I write this article as I hear the horrifying news of an unspeakable tragedy in Texas. Dozens of migrant workers died in a tractor trailer from brutal heat stroke, exhaustion and water deprivation. Does the news of this horror disturb us just as deeply as the prospect of limitless abortion? If we cavalierly register human suffering and move on, our moral stance becomes phony and hollow.
Morality Without Religion
Upholding abortion regulation doesn’t only stem from our desire to limit the actual cases of non-necessary abortion. We are committed to fashioning a general society of moral standards. Our concern for the moral texture of our surrounding culture isn’t just based on the worry that general societal attitudes will infect our own values. It is inherently important to us that our surrounding culture exhibits moral values based on the will of God. Morality in the general culture is a stand-alone value for Jews.
This value, though, works both ways. Concern about the moral sensibilities of non-Jews demands that we acknowledge the validity of moral experience outside of Judaism. Moral instinct was embedded in every human heart by Hashem, and we should admire it and emulate it whenever and wherever it is expressed. Regrettably, some devalue moral experience which isn’t framed by Jewish religious experience. Human beings—Jews, non-Jews and non-believers—are equipped to live moral lives, and we shouldn’t deny this reality. If we aim to protect the morality of general society, we must also validate it and acknowledge it.
Beware of Intersectionality
Social justice and equality are paramount values, and we are religiously mandated to oppose any form of bigotry or discrimination. However, concern for social justice shouldn’t bleed into the corrosive trend of intersectionality. This notion asserts that any and every aggrieved party is morally obligated to crusade on behalf of every other aggrieved party, even if those other parties have different grievances. This morally troubling doctrine casts our world as a global power struggle between the privileged and the oppressed. This view of an ongoing battle for power between the forces of good and evil never ends well. It also highlights human hierarchies, whereas the Torah accentuates hierarchies between man and God.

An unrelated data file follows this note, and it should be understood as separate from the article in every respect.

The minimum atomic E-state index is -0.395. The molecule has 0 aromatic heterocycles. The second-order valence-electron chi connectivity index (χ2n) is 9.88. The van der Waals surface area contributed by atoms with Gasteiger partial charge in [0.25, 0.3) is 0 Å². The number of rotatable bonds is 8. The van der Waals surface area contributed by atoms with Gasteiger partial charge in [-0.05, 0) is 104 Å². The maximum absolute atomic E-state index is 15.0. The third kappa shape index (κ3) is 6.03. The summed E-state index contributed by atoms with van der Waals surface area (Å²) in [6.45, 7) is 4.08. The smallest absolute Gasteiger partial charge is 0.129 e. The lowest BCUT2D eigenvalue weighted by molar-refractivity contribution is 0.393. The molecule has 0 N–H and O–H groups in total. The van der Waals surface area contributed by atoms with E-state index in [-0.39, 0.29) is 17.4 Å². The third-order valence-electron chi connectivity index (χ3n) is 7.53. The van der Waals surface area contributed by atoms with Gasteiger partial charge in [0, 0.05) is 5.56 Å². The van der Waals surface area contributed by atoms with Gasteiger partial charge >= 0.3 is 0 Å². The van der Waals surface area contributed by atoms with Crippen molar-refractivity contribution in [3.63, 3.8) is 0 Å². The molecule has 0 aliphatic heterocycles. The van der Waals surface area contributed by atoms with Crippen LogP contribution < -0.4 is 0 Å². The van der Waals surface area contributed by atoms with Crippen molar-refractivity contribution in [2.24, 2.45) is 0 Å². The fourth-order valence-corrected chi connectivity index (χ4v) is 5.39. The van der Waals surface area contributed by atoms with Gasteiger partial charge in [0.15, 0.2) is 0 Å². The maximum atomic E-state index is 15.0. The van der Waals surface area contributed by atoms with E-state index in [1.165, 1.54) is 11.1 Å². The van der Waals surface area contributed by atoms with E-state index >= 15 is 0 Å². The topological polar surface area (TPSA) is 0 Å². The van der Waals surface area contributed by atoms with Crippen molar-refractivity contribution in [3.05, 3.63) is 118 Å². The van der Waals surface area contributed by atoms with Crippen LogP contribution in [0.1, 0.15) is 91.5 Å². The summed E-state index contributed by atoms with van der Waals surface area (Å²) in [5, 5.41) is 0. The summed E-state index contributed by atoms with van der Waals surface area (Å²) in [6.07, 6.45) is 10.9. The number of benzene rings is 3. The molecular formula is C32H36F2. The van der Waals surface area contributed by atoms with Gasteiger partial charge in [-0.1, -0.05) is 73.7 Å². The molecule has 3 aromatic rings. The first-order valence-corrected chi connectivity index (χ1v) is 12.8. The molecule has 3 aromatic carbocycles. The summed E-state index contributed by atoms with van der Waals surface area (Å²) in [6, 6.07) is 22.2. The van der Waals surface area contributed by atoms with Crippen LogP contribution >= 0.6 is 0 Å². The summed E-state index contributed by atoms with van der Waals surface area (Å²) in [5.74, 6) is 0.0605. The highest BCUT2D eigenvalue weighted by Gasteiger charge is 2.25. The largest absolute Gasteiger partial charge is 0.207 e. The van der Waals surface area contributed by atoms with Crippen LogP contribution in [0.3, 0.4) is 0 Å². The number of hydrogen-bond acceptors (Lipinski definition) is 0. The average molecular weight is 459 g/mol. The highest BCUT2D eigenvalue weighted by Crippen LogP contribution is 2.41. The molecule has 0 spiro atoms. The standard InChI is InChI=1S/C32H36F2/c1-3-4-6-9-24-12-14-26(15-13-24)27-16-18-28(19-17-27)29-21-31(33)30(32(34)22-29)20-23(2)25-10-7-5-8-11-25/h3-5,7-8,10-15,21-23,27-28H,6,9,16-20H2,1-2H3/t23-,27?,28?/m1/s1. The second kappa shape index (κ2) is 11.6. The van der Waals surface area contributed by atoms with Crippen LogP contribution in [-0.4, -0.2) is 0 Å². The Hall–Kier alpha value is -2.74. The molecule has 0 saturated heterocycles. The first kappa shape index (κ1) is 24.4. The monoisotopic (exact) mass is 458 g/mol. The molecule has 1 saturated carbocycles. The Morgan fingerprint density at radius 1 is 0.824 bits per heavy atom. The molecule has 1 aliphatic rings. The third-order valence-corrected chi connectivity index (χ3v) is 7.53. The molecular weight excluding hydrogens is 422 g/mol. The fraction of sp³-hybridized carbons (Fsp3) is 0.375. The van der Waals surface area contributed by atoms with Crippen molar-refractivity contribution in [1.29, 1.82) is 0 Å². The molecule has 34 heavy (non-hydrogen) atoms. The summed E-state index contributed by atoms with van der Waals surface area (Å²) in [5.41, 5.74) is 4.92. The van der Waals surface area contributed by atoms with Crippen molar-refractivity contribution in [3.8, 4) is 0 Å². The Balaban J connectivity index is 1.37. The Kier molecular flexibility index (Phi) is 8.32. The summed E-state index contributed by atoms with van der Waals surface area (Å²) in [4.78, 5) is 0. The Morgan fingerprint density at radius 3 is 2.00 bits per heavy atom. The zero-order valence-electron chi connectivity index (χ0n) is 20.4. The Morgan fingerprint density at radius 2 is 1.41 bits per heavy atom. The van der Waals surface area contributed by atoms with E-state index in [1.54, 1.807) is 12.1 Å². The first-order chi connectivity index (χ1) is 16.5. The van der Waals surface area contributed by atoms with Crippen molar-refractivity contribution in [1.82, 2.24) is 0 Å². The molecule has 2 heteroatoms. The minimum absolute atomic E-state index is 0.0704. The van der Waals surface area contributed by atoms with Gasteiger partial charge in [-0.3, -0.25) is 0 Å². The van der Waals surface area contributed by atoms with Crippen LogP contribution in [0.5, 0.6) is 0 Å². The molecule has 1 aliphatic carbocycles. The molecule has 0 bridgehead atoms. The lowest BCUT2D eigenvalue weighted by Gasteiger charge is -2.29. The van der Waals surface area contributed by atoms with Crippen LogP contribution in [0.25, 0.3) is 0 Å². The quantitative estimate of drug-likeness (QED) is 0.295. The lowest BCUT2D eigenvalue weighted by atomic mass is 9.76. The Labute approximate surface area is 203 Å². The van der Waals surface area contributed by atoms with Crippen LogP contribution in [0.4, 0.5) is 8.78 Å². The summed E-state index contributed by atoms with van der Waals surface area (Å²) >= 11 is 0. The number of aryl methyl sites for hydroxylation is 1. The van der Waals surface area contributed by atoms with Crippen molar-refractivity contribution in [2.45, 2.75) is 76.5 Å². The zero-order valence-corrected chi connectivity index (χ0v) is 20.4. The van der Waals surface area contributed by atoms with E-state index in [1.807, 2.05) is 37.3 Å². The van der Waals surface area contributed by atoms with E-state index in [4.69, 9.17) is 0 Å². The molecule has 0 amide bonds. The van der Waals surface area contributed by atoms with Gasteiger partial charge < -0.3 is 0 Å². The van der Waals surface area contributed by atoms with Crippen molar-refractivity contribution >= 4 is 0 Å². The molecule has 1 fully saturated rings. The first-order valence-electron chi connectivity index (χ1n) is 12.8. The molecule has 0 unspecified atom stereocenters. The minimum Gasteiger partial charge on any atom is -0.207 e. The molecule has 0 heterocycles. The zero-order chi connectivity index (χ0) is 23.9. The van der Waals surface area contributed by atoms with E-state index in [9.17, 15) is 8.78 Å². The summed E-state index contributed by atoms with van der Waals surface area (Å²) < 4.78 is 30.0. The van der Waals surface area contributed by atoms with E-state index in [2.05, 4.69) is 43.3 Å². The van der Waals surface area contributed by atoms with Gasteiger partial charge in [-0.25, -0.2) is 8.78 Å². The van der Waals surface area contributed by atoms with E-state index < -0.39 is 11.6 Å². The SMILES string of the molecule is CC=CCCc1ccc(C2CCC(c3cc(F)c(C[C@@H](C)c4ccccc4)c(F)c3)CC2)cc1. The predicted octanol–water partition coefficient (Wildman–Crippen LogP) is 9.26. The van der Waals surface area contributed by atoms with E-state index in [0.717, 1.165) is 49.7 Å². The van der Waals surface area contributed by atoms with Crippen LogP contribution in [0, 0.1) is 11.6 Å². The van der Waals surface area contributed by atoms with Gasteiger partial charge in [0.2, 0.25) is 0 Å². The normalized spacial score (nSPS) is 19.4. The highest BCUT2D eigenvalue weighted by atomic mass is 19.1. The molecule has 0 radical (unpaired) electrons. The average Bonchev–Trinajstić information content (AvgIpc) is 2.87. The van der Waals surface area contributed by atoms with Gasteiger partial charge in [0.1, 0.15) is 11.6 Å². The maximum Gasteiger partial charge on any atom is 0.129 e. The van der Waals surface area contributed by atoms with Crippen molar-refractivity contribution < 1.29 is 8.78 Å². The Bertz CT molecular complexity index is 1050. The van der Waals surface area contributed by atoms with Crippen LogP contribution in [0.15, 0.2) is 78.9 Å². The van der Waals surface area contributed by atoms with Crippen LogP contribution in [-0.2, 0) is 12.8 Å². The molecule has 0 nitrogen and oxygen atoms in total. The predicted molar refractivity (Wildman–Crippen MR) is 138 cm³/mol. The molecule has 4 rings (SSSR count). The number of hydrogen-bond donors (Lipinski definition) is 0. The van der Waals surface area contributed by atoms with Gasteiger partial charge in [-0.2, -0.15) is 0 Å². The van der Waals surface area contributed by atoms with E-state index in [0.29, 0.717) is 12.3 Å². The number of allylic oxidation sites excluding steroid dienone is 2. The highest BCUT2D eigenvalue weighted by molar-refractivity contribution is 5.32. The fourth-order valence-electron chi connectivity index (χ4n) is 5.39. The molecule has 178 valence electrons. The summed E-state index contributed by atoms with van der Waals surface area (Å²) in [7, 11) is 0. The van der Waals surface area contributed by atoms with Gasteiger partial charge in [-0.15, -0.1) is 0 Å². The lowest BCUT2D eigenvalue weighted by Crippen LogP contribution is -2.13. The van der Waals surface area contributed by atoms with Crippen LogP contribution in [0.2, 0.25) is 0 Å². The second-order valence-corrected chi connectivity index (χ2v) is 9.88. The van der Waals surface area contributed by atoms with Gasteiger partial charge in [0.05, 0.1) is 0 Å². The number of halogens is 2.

The debate about abortion has already become intersectional. It should not be automatic or assumed that opposition to discrimination of gender, race, or sexual orientation demands opposition to the concept of regulating abortions. They are not “connected” issues.
As Jews, we are grateful to modern democracy for enshrining freedom of religion. By separating church and state, modern democracy has carved out a private area that government is banned from legislating. Any governmental intrusion into private life is perilous, since it may spawn further intrusions into other areas of private experience such as family, community and religion. The current legal decision, more or less, dovetails with our religious values. Future decisions to limit private behavior may not be so religion-friendly. It is foolish to unconditionally celebrate the current Supreme court decision without considering where this may land in the future. A wise man looks into the future.
Antisemitism Always Lurks
Finally, we must beware of the religious undertones of this decision and how this may be cast in various cultures. The decision to allow regulation of abortion should be portrayed as an expression of deeply held religious values shared across religious denominations. However, this decision is also being presented as a return to native Christian values and a victory over a progressive liberal culture—a victory for a Christian nation. This type of language and framing can very easily slip into antisemitic propaganda. Any legislation that is religiously driven may veer into ugly hatred of other religions not central to the American ethos.
A wise man looks into the future. He also looks beneath the surface at subtle issues that are always embedded within broad cultural discourses. A wise man looks long, but he also looks deep.
The writer is a rabbi at Yeshivat Har Etzion/Gush, a hesder yeshiva. He has semicha and a BA in computer science from Yeshiva University as well as a master’s degree in English literature from the City University of New York.